At a later stage, these concepts are enlarged from perceptual appearances to conceptual and intuitive appearances. Both the latter appearances similarly have, as soon as and however vaguely they are conceived or intuited, an initial credibility, which we call the status of reality. But being less evident, more hypothetical, their effective status is closer to problematic, and they have to be immediately and repeatedly thereafter further defined, and tested for internal consistency, for consistency with empirical data, and by comparison to alternative theses. The answers to these questions determine the degree of probability we assign to concepts or intuitions. Eventually, if they are found contrary to experience, or inconsistent with themselves or a larger conceptual context, or less credible than their alternatives, they are relegated to the status of the illusory.

For us, then, all appearances are equally ‘real’ in the primary sense that it is a fact that they exist and are objects of consciousness[2]. Moreover, as earlier explained, with reference to inductive and deductive issues, pure percepts (concrete appearances, phenomena) are always ‘real’; but concepts (abstract appearances), including the conceptual admixtures in percepts, may be regarded as to various degrees ‘real’ (or inversely, ‘illusory’).

This analysis of reality and illusion as ontological qualifications based on epistemological considerations, shows that there is no basis for Hindu philosophy’s identification of them with eternity, constancy and causal independence or their negations. The latter seems to be a poetic drift, an expression of devotion to God: the presumed common ground of all selves is hailed as the only “real” thing, in contrast to which everything else is mere “illusion”. “Real” in that context means significant to the world, worthy of attention and pursuit – it is a value judgment of another sort.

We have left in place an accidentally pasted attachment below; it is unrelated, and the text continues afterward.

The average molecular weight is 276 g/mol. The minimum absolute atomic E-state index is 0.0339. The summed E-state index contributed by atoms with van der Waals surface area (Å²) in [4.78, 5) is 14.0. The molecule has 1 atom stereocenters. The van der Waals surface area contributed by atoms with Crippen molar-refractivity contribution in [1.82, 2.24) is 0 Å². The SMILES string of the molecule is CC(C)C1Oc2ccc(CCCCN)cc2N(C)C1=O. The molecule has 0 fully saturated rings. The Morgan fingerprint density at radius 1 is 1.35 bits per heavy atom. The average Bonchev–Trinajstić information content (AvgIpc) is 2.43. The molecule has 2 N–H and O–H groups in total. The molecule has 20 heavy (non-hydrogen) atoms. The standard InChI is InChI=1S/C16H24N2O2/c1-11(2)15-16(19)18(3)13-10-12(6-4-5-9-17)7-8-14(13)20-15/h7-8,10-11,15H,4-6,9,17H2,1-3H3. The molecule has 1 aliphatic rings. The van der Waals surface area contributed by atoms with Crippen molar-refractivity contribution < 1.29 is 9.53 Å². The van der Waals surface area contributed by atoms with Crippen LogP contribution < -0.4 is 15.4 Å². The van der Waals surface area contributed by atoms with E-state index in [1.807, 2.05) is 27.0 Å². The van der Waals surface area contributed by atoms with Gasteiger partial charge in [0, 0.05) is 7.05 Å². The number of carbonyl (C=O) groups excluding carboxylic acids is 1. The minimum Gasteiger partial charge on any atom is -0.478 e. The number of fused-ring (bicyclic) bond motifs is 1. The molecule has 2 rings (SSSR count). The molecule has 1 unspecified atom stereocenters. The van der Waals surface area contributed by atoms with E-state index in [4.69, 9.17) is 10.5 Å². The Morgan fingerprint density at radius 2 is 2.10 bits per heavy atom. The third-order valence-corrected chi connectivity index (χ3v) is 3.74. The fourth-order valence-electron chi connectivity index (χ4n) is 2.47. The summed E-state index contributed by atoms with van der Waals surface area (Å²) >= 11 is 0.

If we look to the epistemological status of the concept of God, we would say that it is conceivable to some degree; but not to an extreme degree, because there are considerable vagueness and uncertainty in it (see the previous topic of the present essay). An appeal to revelation is not a solution, because revelations to prophets are for the rest of us mere hearsay; and anyway different prophets have conflicting visions, so that even if we grant that they had the visions, we have to regard some (and therefore possibly all) of them as having misinterpreted their respective visions. Faith is always involved and required with reference to God. But even supposing God is admitted to exist, and that He is one[3], eternal, invariant and completely independent, it does not follow that this is a definition of reality. The universe, which evidently exists, is also still real, even if it is but a figment of God’s imagination, even if it and all its constituents are transient, changing and dependent. A short-lived event may still be real; a flux may still have continuity, a caused event may still have occurred.

Thus, we may confidently agree with Nagarjuna’s rejection of the Hindu definition of reality. We may, nevertheless, doubt his argument in favor of that rejection, namely that “no evil person could be transformed” if the phenomenal world were illusory in the Hindu sense. Even agreeing with him that people can morally improve, we have to consider that concepts of morality, or of good and evil, come much later in the development of knowledge than the concepts of reality and illusion, and so cannot logically be used to define or justify them. Furthermore, concepts of morality depend for their meaning on an assumption of volition operating in a world subject to time, change and causality; morality has no meaning in a world with only determinism or chance, or in a static multiplicity or unity.